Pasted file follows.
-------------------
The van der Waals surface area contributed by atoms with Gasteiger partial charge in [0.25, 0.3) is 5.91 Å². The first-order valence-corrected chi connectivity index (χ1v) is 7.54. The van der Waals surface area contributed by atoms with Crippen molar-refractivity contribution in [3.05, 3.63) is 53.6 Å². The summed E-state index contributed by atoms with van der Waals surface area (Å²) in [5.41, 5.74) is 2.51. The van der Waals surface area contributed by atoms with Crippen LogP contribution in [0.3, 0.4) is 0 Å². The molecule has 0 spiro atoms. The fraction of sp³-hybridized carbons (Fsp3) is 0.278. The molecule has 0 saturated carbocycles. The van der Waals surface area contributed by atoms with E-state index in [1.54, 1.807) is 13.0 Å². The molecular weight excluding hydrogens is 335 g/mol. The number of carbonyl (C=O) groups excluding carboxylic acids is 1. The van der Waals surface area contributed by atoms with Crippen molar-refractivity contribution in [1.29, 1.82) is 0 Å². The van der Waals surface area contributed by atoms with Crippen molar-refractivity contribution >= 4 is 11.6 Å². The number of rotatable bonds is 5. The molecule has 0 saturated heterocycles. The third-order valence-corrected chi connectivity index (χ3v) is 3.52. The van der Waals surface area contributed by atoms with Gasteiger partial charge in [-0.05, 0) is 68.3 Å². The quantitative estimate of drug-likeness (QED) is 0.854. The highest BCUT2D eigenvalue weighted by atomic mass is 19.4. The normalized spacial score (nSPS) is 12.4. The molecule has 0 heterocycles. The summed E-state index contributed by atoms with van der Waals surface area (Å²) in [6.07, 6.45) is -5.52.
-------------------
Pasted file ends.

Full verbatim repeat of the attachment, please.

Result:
The van der Waals surface area contributed by atoms with Gasteiger partial charge in [0.25, 0.3) is 5.91 Å². The first-order valence-corrected chi connectivity index (χ1v) is 7.54. The van der Waals surface area contributed by atoms with Crippen molar-refractivity contribution in [3.05, 3.63) is 53.6 Å². The summed E-state index contributed by atoms with van der Waals surface area (Å²) in [5.41, 5.74) is 2.51. The van der Waals surface area contributed by atoms with Crippen LogP contribution in [0.3, 0.4) is 0 Å². The molecule has 0 spiro atoms. The fraction of sp³-hybridized carbons (Fsp3) is 0.278. The molecule has 0 saturated carbocycles. The van der Waals surface area contributed by atoms with E-state index in [1.54, 1.807) is 13.0 Å². The molecular weight excluding hydrogens is 335 g/mol. The number of carbonyl (C=O) groups excluding carboxylic acids is 1. The van der Waals surface area contributed by atoms with Crippen molar-refractivity contribution in [1.29, 1.82) is 0 Å². The van der Waals surface area contributed by atoms with Crippen molar-refractivity contribution >= 4 is 11.6 Å². The number of rotatable bonds is 5. The molecule has 0 saturated heterocycles. The third-order valence-corrected chi connectivity index (χ3v) is 3.52. The van der Waals surface area contributed by atoms with Gasteiger partial charge in [-0.05, 0) is 68.3 Å². The quantitative estimate of drug-likeness (QED) is 0.854. The highest BCUT2D eigenvalue weighted by atomic mass is 19.4. The normalized spacial score (nSPS) is 12.4. The molecule has 0 heterocycles. The summed E-state index contributed by atoms with van der Waals surface area (Å²) in [6.07, 6.45) is -5.52.